Great-nieces unveil blue plaque in memory of war poet

Two great-nieces of war poet, Francis Ledwidge unveiled a plaque in his memory in Derry, marking the centenary of his death at the Battle of Passchendaele. Maolíosa McHugh, maayor of Derry and Strabane District Council is pictured with with Catherine Diggett (on right) and Eileen Ledwidge-Wilson (on left). Included are Professor Gerard Dawe, TCD and from right, Rosemary Yore and Chris Spurr, UHC. Picture by Tom Heaney, nwpresspics
Seamus McKinney

Two great-nieces of Irish war poet, Francis Ledwidge have attended the unveiling of a blue plaque in his memory in Derry.

Ledwidge, who was killed at the Battle of Passchendaele in 1917, was stationed at Ebrington barracks before he was sent to France 100 years ago.

Known as the “Poet of the Blackbird,” one of Ledwidge's most famous works is a tribute to his close friend and executed Easter Rising leader, Thomas McDonagh.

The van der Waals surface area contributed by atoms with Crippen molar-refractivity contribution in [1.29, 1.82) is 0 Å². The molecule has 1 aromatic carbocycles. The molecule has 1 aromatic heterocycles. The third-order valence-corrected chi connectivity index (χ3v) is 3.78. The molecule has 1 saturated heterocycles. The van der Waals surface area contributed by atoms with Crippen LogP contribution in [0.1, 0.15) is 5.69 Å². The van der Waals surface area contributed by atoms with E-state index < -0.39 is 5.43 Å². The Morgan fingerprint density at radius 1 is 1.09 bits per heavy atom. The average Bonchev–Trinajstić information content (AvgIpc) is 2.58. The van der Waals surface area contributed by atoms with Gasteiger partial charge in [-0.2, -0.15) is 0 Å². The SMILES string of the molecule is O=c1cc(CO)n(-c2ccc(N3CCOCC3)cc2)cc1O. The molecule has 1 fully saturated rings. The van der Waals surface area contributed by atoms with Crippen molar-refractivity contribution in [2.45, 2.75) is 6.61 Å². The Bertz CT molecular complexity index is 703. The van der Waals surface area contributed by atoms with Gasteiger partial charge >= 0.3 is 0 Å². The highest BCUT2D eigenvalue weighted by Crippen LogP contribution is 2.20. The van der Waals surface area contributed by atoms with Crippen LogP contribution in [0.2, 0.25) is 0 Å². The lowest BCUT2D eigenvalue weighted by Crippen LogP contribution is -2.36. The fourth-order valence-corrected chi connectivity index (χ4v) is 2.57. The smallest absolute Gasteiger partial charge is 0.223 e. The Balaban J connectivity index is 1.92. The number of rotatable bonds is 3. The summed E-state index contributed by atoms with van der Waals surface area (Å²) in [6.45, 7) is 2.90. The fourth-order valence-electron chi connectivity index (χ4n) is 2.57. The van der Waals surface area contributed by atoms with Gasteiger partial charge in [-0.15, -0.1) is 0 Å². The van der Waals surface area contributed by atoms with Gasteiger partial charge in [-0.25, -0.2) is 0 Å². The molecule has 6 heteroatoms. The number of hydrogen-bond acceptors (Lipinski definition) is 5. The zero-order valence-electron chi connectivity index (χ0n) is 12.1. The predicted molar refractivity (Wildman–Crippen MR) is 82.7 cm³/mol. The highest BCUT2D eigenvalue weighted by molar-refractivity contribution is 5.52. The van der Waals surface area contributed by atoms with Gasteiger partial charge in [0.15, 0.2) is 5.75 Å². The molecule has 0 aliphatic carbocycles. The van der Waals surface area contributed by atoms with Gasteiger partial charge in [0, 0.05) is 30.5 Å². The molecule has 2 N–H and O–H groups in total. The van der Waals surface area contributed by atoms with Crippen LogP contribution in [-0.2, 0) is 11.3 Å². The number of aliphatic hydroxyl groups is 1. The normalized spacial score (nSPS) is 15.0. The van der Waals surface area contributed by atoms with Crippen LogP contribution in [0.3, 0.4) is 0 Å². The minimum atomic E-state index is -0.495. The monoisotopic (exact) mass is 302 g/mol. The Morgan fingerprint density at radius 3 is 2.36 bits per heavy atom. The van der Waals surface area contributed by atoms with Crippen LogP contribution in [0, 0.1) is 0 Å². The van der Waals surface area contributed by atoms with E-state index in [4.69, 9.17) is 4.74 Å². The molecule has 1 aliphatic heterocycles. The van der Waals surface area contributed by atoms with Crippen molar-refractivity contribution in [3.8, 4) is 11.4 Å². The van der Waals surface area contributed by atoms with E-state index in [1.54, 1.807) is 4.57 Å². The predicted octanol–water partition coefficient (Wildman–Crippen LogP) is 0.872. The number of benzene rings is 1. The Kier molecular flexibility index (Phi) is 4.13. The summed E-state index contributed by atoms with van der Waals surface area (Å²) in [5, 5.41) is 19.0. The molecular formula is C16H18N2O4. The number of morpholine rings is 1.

Around 50 people attended the unveiling of the plaque in his honour by the Ulster History Circle. The plaque at Building Number 46 at Ebrington Square, is one of several unveiled in Derry through a partnership between the Ulster History Circle and Derry city and Strabane district council.

Admirers of Ledwidge's poetry joined family members from all over the world, including two great-nieces of the poet, Catherine Diggett and Eileen Ledwidge-Wilson.

Ms Diggit said her “Uncle Frank” had a huge presence in their family. She said her mother often spoke of his visits to their home. Ms Ledwidge-Wilson thanked the people of Derry for recognising her great-uncle.

“It was a very great honour for Catherine and I to come over here. We are very honoured that you are honouring our great-uncle Frank in this way,” she said.

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